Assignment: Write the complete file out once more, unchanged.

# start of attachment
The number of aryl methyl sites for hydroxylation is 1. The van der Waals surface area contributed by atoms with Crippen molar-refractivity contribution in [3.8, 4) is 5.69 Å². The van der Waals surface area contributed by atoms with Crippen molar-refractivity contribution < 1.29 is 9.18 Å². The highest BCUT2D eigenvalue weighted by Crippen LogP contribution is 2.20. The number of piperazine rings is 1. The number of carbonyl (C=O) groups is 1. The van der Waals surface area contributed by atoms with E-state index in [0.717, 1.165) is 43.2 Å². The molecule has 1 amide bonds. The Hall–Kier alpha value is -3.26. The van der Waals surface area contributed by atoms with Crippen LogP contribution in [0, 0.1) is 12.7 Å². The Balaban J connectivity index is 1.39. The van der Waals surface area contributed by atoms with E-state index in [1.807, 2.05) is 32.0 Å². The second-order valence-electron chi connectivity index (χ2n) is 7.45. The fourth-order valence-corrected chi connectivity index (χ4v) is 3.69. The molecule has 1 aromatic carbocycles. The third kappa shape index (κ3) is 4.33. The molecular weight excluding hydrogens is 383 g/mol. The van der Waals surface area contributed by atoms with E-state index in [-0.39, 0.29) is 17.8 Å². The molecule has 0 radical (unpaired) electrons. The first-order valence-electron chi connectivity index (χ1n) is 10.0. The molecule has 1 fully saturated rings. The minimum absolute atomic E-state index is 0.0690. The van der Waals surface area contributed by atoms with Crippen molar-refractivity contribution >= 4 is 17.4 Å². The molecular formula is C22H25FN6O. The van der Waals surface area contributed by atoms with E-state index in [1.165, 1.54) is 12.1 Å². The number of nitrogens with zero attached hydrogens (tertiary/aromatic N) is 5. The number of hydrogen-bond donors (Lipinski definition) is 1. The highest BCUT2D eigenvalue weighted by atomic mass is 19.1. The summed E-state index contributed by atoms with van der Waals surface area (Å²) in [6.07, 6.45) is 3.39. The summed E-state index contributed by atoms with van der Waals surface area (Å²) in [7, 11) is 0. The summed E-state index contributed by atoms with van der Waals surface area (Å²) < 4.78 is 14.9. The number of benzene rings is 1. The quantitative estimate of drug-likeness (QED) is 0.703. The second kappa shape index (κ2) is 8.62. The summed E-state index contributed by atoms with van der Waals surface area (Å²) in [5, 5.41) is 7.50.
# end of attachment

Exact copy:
The number of aryl methyl sites for hydroxylation is 1. The van der Waals surface area contributed by atoms with Crippen molar-refractivity contribution in [3.8, 4) is 5.69 Å². The van der Waals surface area contributed by atoms with Crippen molar-refractivity contribution < 1.29 is 9.18 Å². The highest BCUT2D eigenvalue weighted by Crippen LogP contribution is 2.20. The number of piperazine rings is 1. The number of carbonyl (C=O) groups is 1. The van der Waals surface area contributed by atoms with E-state index in [0.717, 1.165) is 43.2 Å². The molecule has 1 amide bonds. The Hall–Kier alpha value is -3.26. The van der Waals surface area contributed by atoms with Crippen LogP contribution in [0, 0.1) is 12.7 Å². The Balaban J connectivity index is 1.39. The van der Waals surface area contributed by atoms with E-state index in [1.807, 2.05) is 32.0 Å². The second-order valence-electron chi connectivity index (χ2n) is 7.45. The fourth-order valence-corrected chi connectivity index (χ4v) is 3.69. The molecule has 1 aromatic carbocycles. The third kappa shape index (κ3) is 4.33. The molecular weight excluding hydrogens is 383 g/mol. The van der Waals surface area contributed by atoms with E-state index in [-0.39, 0.29) is 17.8 Å². The molecule has 0 radical (unpaired) electrons. The first-order valence-electron chi connectivity index (χ1n) is 10.0. The molecule has 1 fully saturated rings. The minimum absolute atomic E-state index is 0.0690. The van der Waals surface area contributed by atoms with Crippen molar-refractivity contribution >= 4 is 17.4 Å². The molecular formula is C22H25FN6O. The van der Waals surface area contributed by atoms with E-state index in [1.165, 1.54) is 12.1 Å². The number of nitrogens with zero attached hydrogens (tertiary/aromatic N) is 5. The number of hydrogen-bond donors (Lipinski definition) is 1. The highest BCUT2D eigenvalue weighted by atomic mass is 19.1. The summed E-state index contributed by atoms with van der Waals surface area (Å²) in [6.07, 6.45) is 3.39. The summed E-state index contributed by atoms with van der Waals surface area (Å²) in [7, 11) is 0. The summed E-state index contributed by atoms with van der Waals surface area (Å²) < 4.78 is 14.9. The number of benzene rings is 1. The quantitative estimate of drug-likeness (QED) is 0.703. The second kappa shape index (κ2) is 8.62. The summed E-state index contributed by atoms with van der Waals surface area (Å²) in [5, 5.41) is 7.50.